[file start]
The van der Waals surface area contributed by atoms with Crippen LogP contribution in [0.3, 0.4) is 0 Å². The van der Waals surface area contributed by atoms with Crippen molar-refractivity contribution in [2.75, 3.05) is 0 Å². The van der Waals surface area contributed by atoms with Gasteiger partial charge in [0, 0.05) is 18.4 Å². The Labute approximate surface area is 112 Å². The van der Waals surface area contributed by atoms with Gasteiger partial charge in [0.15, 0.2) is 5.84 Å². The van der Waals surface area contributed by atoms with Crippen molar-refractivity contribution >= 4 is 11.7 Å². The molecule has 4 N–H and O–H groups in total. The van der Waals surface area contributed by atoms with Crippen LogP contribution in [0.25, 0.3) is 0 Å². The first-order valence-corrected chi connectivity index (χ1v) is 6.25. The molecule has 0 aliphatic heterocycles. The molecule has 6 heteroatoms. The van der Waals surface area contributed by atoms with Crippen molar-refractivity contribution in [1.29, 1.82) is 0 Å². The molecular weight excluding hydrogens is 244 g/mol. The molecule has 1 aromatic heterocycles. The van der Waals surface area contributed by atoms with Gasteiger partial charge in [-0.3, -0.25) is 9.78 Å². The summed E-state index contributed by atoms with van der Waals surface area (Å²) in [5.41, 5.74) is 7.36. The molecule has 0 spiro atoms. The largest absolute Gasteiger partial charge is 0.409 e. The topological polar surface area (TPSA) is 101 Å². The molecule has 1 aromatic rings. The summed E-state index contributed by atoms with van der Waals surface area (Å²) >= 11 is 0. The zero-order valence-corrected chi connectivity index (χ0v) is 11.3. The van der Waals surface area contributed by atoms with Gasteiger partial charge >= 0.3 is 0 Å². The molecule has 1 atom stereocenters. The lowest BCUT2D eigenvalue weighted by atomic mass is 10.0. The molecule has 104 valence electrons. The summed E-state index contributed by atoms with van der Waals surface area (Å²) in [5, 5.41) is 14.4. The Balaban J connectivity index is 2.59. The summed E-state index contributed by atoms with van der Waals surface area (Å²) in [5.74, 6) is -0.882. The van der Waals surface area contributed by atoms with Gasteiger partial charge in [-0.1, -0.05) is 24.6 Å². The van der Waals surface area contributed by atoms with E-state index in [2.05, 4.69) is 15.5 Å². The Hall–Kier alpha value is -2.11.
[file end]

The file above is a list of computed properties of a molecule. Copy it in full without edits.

The van der Waals surface area contributed by atoms with Crippen LogP contribution in [0.3, 0.4) is 0 Å². The van der Waals surface area contributed by atoms with Crippen molar-refractivity contribution in [2.75, 3.05) is 0 Å². The van der Waals surface area contributed by atoms with Gasteiger partial charge in [0, 0.05) is 18.4 Å². The Labute approximate surface area is 112 Å². The van der Waals surface area contributed by atoms with Gasteiger partial charge in [0.15, 0.2) is 5.84 Å². The van der Waals surface area contributed by atoms with Crippen molar-refractivity contribution >= 4 is 11.7 Å². The molecule has 4 N–H and O–H groups in total. The van der Waals surface area contributed by atoms with Crippen LogP contribution in [0.25, 0.3) is 0 Å². The first-order valence-corrected chi connectivity index (χ1v) is 6.25. The molecule has 0 aliphatic heterocycles. The molecule has 6 heteroatoms. The van der Waals surface area contributed by atoms with Crippen molar-refractivity contribution in [1.29, 1.82) is 0 Å². The molecular weight excluding hydrogens is 244 g/mol. The molecule has 1 aromatic heterocycles. The van der Waals surface area contributed by atoms with Gasteiger partial charge in [-0.3, -0.25) is 9.78 Å². The summed E-state index contributed by atoms with van der Waals surface area (Å²) in [5.41, 5.74) is 7.36. The molecule has 0 spiro atoms. The largest absolute Gasteiger partial charge is 0.409 e. The topological polar surface area (TPSA) is 101 Å². The molecule has 1 aromatic rings. The summed E-state index contributed by atoms with van der Waals surface area (Å²) >= 11 is 0. The zero-order valence-corrected chi connectivity index (χ0v) is 11.3. The van der Waals surface area contributed by atoms with Gasteiger partial charge >= 0.3 is 0 Å². The molecule has 1 atom stereocenters. The lowest BCUT2D eigenvalue weighted by atomic mass is 10.0. The molecule has 104 valence electrons. The summed E-state index contributed by atoms with van der Waals surface area (Å²) in [5, 5.41) is 14.4. The Balaban J connectivity index is 2.59. The summed E-state index contributed by atoms with van der Waals surface area (Å²) in [5.74, 6) is -0.882. The van der Waals surface area contributed by atoms with Gasteiger partial charge in [-0.1, -0.05) is 24.6 Å². The van der Waals surface area contributed by atoms with E-state index in [2.05, 4.69) is 15.5 Å². The Hall–Kier alpha value is -2.11.